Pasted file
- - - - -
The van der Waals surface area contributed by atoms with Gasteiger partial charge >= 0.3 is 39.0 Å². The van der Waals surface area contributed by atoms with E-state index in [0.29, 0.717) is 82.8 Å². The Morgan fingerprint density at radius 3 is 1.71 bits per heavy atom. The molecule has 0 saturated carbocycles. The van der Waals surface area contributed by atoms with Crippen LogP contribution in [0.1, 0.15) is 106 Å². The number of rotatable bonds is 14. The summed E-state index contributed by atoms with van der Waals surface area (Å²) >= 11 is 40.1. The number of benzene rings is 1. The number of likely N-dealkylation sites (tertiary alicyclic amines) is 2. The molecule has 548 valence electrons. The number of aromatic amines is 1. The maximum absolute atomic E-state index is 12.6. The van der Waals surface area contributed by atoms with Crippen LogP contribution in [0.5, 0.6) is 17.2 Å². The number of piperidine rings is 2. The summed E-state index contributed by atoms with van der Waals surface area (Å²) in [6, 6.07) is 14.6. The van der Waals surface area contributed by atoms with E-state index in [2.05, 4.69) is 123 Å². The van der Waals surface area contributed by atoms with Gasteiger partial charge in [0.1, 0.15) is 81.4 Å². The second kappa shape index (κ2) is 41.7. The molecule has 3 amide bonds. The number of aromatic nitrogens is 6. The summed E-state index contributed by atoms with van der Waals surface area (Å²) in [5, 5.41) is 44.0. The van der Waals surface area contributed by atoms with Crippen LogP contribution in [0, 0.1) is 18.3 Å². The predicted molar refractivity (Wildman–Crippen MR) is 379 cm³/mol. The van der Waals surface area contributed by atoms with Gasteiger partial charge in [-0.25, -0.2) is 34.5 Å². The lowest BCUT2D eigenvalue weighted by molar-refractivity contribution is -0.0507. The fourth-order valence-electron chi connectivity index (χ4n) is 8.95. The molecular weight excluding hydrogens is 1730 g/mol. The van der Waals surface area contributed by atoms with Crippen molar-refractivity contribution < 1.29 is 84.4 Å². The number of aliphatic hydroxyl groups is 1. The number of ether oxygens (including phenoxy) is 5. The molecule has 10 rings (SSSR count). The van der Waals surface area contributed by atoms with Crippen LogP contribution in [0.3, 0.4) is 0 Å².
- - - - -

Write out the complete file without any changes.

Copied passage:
The van der Waals surface area contributed by atoms with Gasteiger partial charge >= 0.3 is 39.0 Å². The van der Waals surface area contributed by atoms with E-state index in [0.29, 0.717) is 82.8 Å². The Morgan fingerprint density at radius 3 is 1.71 bits per heavy atom. The molecule has 0 saturated carbocycles. The van der Waals surface area contributed by atoms with Crippen LogP contribution in [0.1, 0.15) is 106 Å². The number of rotatable bonds is 14. The summed E-state index contributed by atoms with van der Waals surface area (Å²) >= 11 is 40.1. The number of benzene rings is 1. The number of likely N-dealkylation sites (tertiary alicyclic amines) is 2. The molecule has 548 valence electrons. The number of aromatic amines is 1. The maximum absolute atomic E-state index is 12.6. The van der Waals surface area contributed by atoms with Crippen LogP contribution in [0.5, 0.6) is 17.2 Å². The number of piperidine rings is 2. The summed E-state index contributed by atoms with van der Waals surface area (Å²) in [6, 6.07) is 14.6. The van der Waals surface area contributed by atoms with E-state index in [2.05, 4.69) is 123 Å². The van der Waals surface area contributed by atoms with Gasteiger partial charge in [0.1, 0.15) is 81.4 Å². The second kappa shape index (κ2) is 41.7. The molecule has 3 amide bonds. The number of aromatic nitrogens is 6. The summed E-state index contributed by atoms with van der Waals surface area (Å²) in [5, 5.41) is 44.0. The van der Waals surface area contributed by atoms with Crippen LogP contribution in [0, 0.1) is 18.3 Å². The predicted molar refractivity (Wildman–Crippen MR) is 379 cm³/mol. The van der Waals surface area contributed by atoms with Gasteiger partial charge in [-0.25, -0.2) is 34.5 Å². The lowest BCUT2D eigenvalue weighted by molar-refractivity contribution is -0.0507. The fourth-order valence-electron chi connectivity index (χ4n) is 8.95. The molecular weight excluding hydrogens is 1730 g/mol. The van der Waals surface area contributed by atoms with Crippen molar-refractivity contribution < 1.29 is 84.4 Å². The number of aliphatic hydroxyl groups is 1. The number of ether oxygens (including phenoxy) is 5. The molecule has 10 rings (SSSR count). The van der Waals surface area contributed by atoms with Crippen LogP contribution in [0.3, 0.4) is 0 Å².